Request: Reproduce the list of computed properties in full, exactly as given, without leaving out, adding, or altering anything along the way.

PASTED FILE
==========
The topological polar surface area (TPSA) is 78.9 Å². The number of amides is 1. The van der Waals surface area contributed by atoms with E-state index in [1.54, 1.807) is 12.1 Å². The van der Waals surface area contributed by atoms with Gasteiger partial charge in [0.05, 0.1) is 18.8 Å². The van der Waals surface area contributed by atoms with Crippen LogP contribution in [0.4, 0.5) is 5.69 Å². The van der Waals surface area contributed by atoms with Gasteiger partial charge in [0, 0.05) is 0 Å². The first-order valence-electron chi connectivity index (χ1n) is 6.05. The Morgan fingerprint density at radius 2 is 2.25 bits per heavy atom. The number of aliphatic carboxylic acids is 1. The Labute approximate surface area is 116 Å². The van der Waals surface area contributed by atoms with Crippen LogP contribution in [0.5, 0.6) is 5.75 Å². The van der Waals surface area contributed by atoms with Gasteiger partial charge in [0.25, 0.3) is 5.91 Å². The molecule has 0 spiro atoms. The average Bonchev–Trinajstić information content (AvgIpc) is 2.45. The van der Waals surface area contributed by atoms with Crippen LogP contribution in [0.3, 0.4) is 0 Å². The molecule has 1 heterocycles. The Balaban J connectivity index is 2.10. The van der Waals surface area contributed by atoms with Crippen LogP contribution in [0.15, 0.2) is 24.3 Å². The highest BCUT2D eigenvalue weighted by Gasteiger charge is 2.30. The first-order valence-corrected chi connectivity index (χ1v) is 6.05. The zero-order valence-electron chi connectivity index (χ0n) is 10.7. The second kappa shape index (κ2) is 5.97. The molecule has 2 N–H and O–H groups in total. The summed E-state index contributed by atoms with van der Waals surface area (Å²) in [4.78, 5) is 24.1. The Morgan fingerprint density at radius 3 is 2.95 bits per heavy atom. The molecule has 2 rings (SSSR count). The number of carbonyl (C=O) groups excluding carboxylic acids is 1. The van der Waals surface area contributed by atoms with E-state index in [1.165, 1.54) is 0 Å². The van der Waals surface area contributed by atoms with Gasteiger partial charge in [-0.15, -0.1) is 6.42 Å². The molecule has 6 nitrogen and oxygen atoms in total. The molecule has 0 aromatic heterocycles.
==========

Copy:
The topological polar surface area (TPSA) is 78.9 Å². The number of amides is 1. The van der Waals surface area contributed by atoms with E-state index in [1.54, 1.807) is 12.1 Å². The van der Waals surface area contributed by atoms with Gasteiger partial charge in [0.05, 0.1) is 18.8 Å². The van der Waals surface area contributed by atoms with Crippen LogP contribution in [0.4, 0.5) is 5.69 Å². The van der Waals surface area contributed by atoms with Gasteiger partial charge in [0, 0.05) is 0 Å². The first-order valence-electron chi connectivity index (χ1n) is 6.05. The Morgan fingerprint density at radius 2 is 2.25 bits per heavy atom. The number of aliphatic carboxylic acids is 1. The Labute approximate surface area is 116 Å². The van der Waals surface area contributed by atoms with Crippen LogP contribution in [0.5, 0.6) is 5.75 Å². The van der Waals surface area contributed by atoms with Gasteiger partial charge in [0.25, 0.3) is 5.91 Å². The molecule has 0 spiro atoms. The average Bonchev–Trinajstić information content (AvgIpc) is 2.45. The van der Waals surface area contributed by atoms with Crippen LogP contribution in [0.3, 0.4) is 0 Å². The molecule has 1 heterocycles. The Balaban J connectivity index is 2.10. The van der Waals surface area contributed by atoms with Crippen LogP contribution in [0.15, 0.2) is 24.3 Å². The highest BCUT2D eigenvalue weighted by Gasteiger charge is 2.30. The first-order valence-corrected chi connectivity index (χ1v) is 6.05. The zero-order valence-electron chi connectivity index (χ0n) is 10.7. The second kappa shape index (κ2) is 5.97. The molecule has 2 N–H and O–H groups in total. The summed E-state index contributed by atoms with van der Waals surface area (Å²) in [4.78, 5) is 24.1. The Morgan fingerprint density at radius 3 is 2.95 bits per heavy atom. The molecule has 2 rings (SSSR count). The number of carbonyl (C=O) groups excluding carboxylic acids is 1. The van der Waals surface area contributed by atoms with E-state index in [1.165, 1.54) is 0 Å². The van der Waals surface area contributed by atoms with Gasteiger partial charge in [-0.15, -0.1) is 6.42 Å². The molecule has 6 nitrogen and oxygen atoms in total. The molecule has 0 aromatic heterocycles.